Borderless Economy, Jobless Prosperity, by Nancy Folbre, Economix: Why has the economic recovery left workers behind? ... Many journalists argue that globalization is partly to blame... Few economists like this argument, but even some mainstream savants like Alan Blinder ... express concern about the effects of offshoring. ...
A recent Time magazine article by Zachary Karabell referred to the new joblessness as a part of a megatrend toward globalization that we just have to live with. So much depends on who “we” are.
During the 25 years after World War II, the interests of American investors and workers were closely, though not perfectly, aligned. Productivity increases were passed on in the form of higher wages that, in turn, fueled increasing demand for domestically produced goods and services.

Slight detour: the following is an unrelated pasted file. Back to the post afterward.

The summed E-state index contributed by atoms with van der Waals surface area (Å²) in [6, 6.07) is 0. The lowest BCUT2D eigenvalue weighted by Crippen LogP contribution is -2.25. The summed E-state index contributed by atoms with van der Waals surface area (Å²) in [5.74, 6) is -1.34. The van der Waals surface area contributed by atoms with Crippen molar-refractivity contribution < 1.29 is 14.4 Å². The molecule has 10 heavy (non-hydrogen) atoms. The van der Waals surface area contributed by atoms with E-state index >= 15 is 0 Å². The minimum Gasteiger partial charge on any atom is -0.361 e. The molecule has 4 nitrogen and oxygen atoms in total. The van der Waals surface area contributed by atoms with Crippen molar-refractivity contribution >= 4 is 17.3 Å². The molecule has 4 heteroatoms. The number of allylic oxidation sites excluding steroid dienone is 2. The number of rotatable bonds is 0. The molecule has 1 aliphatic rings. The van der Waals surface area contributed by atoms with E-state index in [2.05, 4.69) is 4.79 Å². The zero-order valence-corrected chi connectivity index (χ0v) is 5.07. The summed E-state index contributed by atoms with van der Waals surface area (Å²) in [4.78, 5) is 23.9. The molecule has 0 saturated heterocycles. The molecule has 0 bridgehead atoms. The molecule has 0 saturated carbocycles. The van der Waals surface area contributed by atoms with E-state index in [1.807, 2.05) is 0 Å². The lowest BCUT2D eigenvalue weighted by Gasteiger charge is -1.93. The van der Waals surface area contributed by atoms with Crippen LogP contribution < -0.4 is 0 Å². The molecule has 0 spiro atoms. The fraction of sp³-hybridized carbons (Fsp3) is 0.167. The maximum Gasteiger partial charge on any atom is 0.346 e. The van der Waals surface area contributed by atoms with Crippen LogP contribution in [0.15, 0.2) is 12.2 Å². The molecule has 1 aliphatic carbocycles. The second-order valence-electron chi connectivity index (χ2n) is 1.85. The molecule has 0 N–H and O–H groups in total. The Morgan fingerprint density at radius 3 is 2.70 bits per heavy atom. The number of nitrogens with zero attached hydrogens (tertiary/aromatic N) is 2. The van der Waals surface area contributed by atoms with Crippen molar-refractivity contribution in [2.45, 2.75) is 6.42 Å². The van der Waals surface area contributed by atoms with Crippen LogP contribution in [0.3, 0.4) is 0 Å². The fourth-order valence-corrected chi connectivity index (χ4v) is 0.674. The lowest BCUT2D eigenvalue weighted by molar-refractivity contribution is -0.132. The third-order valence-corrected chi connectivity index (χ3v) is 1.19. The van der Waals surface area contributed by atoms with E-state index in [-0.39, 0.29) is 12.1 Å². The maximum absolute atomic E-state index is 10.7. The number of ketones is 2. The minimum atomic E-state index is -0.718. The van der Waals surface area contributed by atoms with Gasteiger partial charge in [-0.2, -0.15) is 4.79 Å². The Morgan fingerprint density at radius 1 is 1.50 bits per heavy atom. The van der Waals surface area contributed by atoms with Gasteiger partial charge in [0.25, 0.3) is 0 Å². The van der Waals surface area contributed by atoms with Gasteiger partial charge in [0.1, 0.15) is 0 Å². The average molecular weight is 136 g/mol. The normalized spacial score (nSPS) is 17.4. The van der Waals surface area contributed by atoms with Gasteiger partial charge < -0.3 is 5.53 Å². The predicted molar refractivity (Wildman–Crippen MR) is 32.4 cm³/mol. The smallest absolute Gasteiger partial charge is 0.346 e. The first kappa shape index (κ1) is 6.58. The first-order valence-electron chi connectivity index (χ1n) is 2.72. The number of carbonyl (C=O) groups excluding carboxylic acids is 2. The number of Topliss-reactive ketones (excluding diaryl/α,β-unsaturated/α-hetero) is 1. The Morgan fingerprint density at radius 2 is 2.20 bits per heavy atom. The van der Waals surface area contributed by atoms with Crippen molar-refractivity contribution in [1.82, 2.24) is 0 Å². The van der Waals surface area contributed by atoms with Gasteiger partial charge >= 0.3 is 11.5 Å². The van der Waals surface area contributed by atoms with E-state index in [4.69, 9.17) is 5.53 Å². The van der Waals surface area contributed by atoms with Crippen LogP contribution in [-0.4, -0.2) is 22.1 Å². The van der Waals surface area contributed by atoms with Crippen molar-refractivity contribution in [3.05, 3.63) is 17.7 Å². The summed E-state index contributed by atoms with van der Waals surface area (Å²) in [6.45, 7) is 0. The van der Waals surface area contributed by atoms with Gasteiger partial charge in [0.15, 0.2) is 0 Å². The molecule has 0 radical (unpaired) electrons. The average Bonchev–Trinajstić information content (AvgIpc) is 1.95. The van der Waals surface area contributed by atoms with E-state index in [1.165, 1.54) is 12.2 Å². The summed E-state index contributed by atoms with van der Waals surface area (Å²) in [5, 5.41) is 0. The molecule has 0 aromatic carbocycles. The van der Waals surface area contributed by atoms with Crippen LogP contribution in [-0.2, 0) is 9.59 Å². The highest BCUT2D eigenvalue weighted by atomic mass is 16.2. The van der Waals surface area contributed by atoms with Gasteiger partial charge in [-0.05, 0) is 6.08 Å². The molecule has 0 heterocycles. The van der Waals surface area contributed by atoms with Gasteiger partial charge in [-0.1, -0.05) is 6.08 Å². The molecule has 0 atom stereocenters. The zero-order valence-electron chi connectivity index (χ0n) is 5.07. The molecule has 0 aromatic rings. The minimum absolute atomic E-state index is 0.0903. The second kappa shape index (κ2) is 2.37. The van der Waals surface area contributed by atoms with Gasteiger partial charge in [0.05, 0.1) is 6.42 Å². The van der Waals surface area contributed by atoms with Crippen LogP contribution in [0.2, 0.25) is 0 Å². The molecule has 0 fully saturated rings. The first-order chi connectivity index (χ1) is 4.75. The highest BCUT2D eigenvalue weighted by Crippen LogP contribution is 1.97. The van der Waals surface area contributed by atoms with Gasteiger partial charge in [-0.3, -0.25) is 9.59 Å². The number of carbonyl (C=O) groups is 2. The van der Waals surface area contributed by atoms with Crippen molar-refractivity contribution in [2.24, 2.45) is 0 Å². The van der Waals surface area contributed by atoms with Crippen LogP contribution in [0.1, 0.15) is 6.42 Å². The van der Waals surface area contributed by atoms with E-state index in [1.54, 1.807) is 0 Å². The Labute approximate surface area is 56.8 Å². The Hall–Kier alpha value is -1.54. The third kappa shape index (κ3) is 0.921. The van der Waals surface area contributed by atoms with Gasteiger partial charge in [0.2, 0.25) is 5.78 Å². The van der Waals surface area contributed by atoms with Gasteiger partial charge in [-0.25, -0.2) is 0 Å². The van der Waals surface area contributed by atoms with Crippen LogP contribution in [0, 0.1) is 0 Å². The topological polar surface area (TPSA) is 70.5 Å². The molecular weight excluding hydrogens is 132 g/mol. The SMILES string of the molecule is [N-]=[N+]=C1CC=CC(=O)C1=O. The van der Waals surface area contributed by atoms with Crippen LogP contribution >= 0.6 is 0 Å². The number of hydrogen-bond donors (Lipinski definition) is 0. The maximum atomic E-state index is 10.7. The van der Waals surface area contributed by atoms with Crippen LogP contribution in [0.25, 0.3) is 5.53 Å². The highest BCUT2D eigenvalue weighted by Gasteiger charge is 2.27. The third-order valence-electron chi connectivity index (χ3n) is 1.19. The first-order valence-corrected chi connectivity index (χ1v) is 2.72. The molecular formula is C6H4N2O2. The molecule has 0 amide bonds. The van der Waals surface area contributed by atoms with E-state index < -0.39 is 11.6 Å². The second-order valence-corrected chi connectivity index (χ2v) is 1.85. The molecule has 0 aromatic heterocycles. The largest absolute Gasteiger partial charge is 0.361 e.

Businesses willingly paid taxes to support public programs designed to improve the education, health and security of the labor force on which they relied. ...
Large corporations are no less patriotic now than they were then. But their economic incentives have changed. Facing intensified international competition, they have little reason to care about the nationality of their workers, consumers or investors.
Fans of globalization point to many economic benefits: lower-priced consumer goods, rewards for technological innovation and higher living standards for many workers in developing countries.
But however significant these benefits, the other side of the ledger reveals significant costs arising from political realignment and efforts to escape regulation and taxes.
Jobless growth is only one symptom of increased social conflict, intensified economic inequality and weakened democracy. The prosperity in jobless prosperity exists only for the rich.